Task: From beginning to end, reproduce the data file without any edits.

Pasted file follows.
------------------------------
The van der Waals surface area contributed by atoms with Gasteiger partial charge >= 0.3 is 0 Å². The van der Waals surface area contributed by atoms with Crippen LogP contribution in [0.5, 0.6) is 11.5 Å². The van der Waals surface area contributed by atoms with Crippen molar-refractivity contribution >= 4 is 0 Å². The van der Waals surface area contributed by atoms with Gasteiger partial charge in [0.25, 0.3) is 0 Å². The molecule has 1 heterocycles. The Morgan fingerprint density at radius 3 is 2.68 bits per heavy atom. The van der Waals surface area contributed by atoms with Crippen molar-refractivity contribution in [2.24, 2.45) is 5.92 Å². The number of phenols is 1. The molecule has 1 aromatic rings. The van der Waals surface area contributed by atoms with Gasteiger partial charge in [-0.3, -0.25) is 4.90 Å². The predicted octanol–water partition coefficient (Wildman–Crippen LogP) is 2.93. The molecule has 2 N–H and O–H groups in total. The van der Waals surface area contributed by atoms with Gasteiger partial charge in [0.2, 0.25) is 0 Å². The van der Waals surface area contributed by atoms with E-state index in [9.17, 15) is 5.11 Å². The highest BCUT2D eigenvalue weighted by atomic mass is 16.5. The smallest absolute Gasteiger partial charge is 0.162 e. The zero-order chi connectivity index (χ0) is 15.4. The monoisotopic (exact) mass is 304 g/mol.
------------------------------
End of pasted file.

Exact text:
The van der Waals surface area contributed by atoms with Gasteiger partial charge >= 0.3 is 0 Å². The van der Waals surface area contributed by atoms with Crippen LogP contribution in [0.5, 0.6) is 11.5 Å². The van der Waals surface area contributed by atoms with Crippen molar-refractivity contribution >= 4 is 0 Å². The van der Waals surface area contributed by atoms with Gasteiger partial charge in [0.25, 0.3) is 0 Å². The molecule has 1 heterocycles. The Morgan fingerprint density at radius 3 is 2.68 bits per heavy atom. The van der Waals surface area contributed by atoms with Crippen molar-refractivity contribution in [2.24, 2.45) is 5.92 Å². The number of phenols is 1. The molecule has 1 aromatic rings. The van der Waals surface area contributed by atoms with Gasteiger partial charge in [-0.3, -0.25) is 4.90 Å². The predicted octanol–water partition coefficient (Wildman–Crippen LogP) is 2.93. The molecule has 2 N–H and O–H groups in total. The van der Waals surface area contributed by atoms with Gasteiger partial charge in [0.2, 0.25) is 0 Å². The van der Waals surface area contributed by atoms with E-state index in [9.17, 15) is 5.11 Å². The highest BCUT2D eigenvalue weighted by atomic mass is 16.5. The smallest absolute Gasteiger partial charge is 0.162 e. The zero-order chi connectivity index (χ0) is 15.4. The monoisotopic (exact) mass is 304 g/mol.